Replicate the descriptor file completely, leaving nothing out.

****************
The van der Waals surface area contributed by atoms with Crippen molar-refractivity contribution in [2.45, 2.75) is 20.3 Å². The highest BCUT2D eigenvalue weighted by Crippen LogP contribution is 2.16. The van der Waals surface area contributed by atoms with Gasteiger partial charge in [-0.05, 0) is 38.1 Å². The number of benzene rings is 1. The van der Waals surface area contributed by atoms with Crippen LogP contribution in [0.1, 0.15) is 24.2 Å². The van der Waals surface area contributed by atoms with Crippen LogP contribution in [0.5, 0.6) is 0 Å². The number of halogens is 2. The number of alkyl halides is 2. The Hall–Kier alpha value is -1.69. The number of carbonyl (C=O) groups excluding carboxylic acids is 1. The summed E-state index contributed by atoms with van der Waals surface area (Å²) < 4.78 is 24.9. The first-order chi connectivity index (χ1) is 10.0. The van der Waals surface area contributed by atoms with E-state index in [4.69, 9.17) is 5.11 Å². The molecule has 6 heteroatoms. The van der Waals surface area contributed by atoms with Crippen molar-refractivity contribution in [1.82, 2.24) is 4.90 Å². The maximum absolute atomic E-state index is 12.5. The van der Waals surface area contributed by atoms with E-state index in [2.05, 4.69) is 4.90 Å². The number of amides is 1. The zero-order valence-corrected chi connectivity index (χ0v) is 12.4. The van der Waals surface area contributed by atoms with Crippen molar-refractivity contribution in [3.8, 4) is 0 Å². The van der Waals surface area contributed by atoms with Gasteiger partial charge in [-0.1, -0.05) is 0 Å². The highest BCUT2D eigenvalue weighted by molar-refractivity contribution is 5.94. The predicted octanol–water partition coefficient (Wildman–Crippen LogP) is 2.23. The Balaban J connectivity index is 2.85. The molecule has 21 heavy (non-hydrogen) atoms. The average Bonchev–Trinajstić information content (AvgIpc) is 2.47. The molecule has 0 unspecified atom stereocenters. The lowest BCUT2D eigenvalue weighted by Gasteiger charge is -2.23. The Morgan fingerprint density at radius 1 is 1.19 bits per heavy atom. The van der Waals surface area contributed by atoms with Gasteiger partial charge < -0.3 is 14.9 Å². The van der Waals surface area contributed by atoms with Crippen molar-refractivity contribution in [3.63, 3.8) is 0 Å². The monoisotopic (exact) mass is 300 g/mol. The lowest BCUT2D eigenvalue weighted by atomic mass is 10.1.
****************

The van der Waals surface area contributed by atoms with Crippen molar-refractivity contribution in [2.45, 2.75) is 20.3 Å². The highest BCUT2D eigenvalue weighted by Crippen LogP contribution is 2.16. The van der Waals surface area contributed by atoms with Gasteiger partial charge in [-0.05, 0) is 38.1 Å². The number of benzene rings is 1. The van der Waals surface area contributed by atoms with Crippen LogP contribution in [0.1, 0.15) is 24.2 Å². The van der Waals surface area contributed by atoms with Crippen LogP contribution in [0.5, 0.6) is 0 Å². The number of halogens is 2. The number of alkyl halides is 2. The Hall–Kier alpha value is -1.69. The number of carbonyl (C=O) groups excluding carboxylic acids is 1. The summed E-state index contributed by atoms with van der Waals surface area (Å²) < 4.78 is 24.9. The first-order chi connectivity index (χ1) is 10.0. The van der Waals surface area contributed by atoms with E-state index in [4.69, 9.17) is 5.11 Å². The molecule has 6 heteroatoms. The van der Waals surface area contributed by atoms with Crippen molar-refractivity contribution in [1.82, 2.24) is 4.90 Å². The maximum absolute atomic E-state index is 12.5. The van der Waals surface area contributed by atoms with E-state index in [2.05, 4.69) is 4.90 Å². The number of amides is 1. The zero-order valence-corrected chi connectivity index (χ0v) is 12.4. The van der Waals surface area contributed by atoms with Crippen molar-refractivity contribution in [3.8, 4) is 0 Å². The van der Waals surface area contributed by atoms with Gasteiger partial charge in [-0.1, -0.05) is 0 Å². The highest BCUT2D eigenvalue weighted by molar-refractivity contribution is 5.94. The predicted octanol–water partition coefficient (Wildman–Crippen LogP) is 2.23. The Balaban J connectivity index is 2.85. The molecule has 21 heavy (non-hydrogen) atoms. The average Bonchev–Trinajstić information content (AvgIpc) is 2.47. The molecule has 0 unspecified atom stereocenters. The lowest BCUT2D eigenvalue weighted by Gasteiger charge is -2.23. The Morgan fingerprint density at radius 1 is 1.19 bits per heavy atom. The van der Waals surface area contributed by atoms with Gasteiger partial charge < -0.3 is 14.9 Å². The van der Waals surface area contributed by atoms with Crippen molar-refractivity contribution in [3.63, 3.8) is 0 Å². The monoisotopic (exact) mass is 300 g/mol. The lowest BCUT2D eigenvalue weighted by atomic mass is 10.1.